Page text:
Punked by lawyers: Video of 'divorced man' cutting stuff in half turns out to be viral stunt

Screenshot from YouTube video by Der Juli
A German man garnered the sympathy of millions from around the globe, after sawing in half his possessions following a bitter divorce. But the story appeared to be a fake created by German lawyers to raise awareness about need for marriage contracts.

A newly-divorced man, known as Martin G. decided to cut up all his belongings, including an iPhone and his car, as a parting gift to Laura, presumably his former wife, thanking her for“12 beautiful years”together and saying she had earned half of the household. He also claims that his ex had been unfaithful.

READ MORE: German man cuts his belongings in HALF with power tools to give ex-wife her share in divorce

He then proceeded to sell ‘his half’ on eBay. A total of 16 items were put up for sale, while a video posted onto YouTube went viral, with more than 6 million views.

However, Martin G. was not heartbroken and in fact didn’t even exist. The whole event was staged by the German online legal magazine Deutsche Anwaltauskunft, which is an information portal for the German Bar Association. They wanted to draw more attention for the need to create marriage contracts to avoid potentially-bitter divorce settlements.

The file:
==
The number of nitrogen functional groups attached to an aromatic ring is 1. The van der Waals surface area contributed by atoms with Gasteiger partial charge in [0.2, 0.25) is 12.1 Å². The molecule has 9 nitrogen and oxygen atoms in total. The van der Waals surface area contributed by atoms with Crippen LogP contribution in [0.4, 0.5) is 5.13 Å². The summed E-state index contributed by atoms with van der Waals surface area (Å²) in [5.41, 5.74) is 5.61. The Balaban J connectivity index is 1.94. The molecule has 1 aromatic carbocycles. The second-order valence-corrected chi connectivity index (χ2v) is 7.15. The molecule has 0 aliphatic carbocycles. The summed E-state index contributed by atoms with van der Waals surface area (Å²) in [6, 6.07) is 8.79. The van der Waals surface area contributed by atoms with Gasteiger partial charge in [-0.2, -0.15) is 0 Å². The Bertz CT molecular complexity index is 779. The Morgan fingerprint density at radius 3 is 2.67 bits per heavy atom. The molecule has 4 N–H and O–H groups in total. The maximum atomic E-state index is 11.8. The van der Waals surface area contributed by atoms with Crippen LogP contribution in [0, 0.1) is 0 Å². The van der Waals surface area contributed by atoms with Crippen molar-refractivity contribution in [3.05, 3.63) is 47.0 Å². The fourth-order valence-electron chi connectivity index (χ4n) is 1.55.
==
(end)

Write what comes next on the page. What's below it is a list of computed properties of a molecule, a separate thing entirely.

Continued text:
“The idea behind it was to humorously point to a problem that is not only relevant in Germany: Too few married couples take precautions for the case of a possible separation – for example with a marriage contract. The event of divorce then often ends in bitter fights under which not only cars and furniture suffer but especially the affected couples and their children,” the organization stated.

The association, with 66,000 members, is the largest collective of German and German-speaking lawyers and was delighted by the extra publicity it managed to gain.

“We are very pleased and would have never expected that our message could reach millions of people worldwide in such a short period of time. No one here expected the numerous interview requests about the fake story and fake divorced husband Martin G. from all parts of the world,” said Swen Walentowski, press spokesman for the German Bar Association.

The items are still on eBay and will be auctioned off with the proceeds going to charity. While the legal authority left a parting message saying: “The German Bar Association would like to apologize to everybody who was teased for that purpose. Hopefully, at least, you felt well-entertained.”